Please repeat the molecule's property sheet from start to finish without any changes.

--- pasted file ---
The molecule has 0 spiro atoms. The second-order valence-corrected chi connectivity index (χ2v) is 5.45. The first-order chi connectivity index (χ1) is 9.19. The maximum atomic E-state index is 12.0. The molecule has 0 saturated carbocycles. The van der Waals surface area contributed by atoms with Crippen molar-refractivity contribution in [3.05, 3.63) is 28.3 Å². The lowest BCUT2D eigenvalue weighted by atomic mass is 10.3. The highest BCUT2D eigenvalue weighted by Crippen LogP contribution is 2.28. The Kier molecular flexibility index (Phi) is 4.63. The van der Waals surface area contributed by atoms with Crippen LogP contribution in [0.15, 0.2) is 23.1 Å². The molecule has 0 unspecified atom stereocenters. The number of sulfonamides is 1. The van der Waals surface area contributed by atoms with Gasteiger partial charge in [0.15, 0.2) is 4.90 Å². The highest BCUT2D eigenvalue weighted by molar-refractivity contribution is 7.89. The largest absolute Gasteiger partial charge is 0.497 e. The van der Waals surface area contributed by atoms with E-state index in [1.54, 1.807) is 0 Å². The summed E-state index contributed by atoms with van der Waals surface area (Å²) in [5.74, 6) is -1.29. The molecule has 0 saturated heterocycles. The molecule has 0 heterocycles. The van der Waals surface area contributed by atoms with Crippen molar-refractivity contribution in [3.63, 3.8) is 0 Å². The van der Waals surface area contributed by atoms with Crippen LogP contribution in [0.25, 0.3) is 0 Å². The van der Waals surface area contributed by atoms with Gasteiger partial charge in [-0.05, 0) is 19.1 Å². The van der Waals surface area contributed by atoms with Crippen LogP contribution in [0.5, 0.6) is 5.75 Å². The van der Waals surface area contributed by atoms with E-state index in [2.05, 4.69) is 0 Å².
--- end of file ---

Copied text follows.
The molecule has 0 spiro atoms. The second-order valence-corrected chi connectivity index (χ2v) is 5.45. The first-order chi connectivity index (χ1) is 9.19. The maximum atomic E-state index is 12.0. The molecule has 0 saturated carbocycles. The van der Waals surface area contributed by atoms with Crippen molar-refractivity contribution in [3.05, 3.63) is 28.3 Å². The lowest BCUT2D eigenvalue weighted by atomic mass is 10.3. The highest BCUT2D eigenvalue weighted by Crippen LogP contribution is 2.28. The Kier molecular flexibility index (Phi) is 4.63. The van der Waals surface area contributed by atoms with Crippen LogP contribution in [0.15, 0.2) is 23.1 Å². The molecule has 0 unspecified atom stereocenters. The number of sulfonamides is 1. The van der Waals surface area contributed by atoms with Gasteiger partial charge in [0.15, 0.2) is 4.90 Å². The highest BCUT2D eigenvalue weighted by molar-refractivity contribution is 7.89. The largest absolute Gasteiger partial charge is 0.497 e. The van der Waals surface area contributed by atoms with E-state index in [1.54, 1.807) is 0 Å². The summed E-state index contributed by atoms with van der Waals surface area (Å²) in [5.74, 6) is -1.29. The molecule has 0 saturated heterocycles. The molecule has 0 heterocycles. The van der Waals surface area contributed by atoms with Crippen molar-refractivity contribution in [3.63, 3.8) is 0 Å². The van der Waals surface area contributed by atoms with Crippen LogP contribution in [0.25, 0.3) is 0 Å². The van der Waals surface area contributed by atoms with Gasteiger partial charge in [-0.05, 0) is 19.1 Å². The van der Waals surface area contributed by atoms with Crippen LogP contribution in [0.5, 0.6) is 5.75 Å². The van der Waals surface area contributed by atoms with E-state index in [2.05, 4.69) is 0 Å².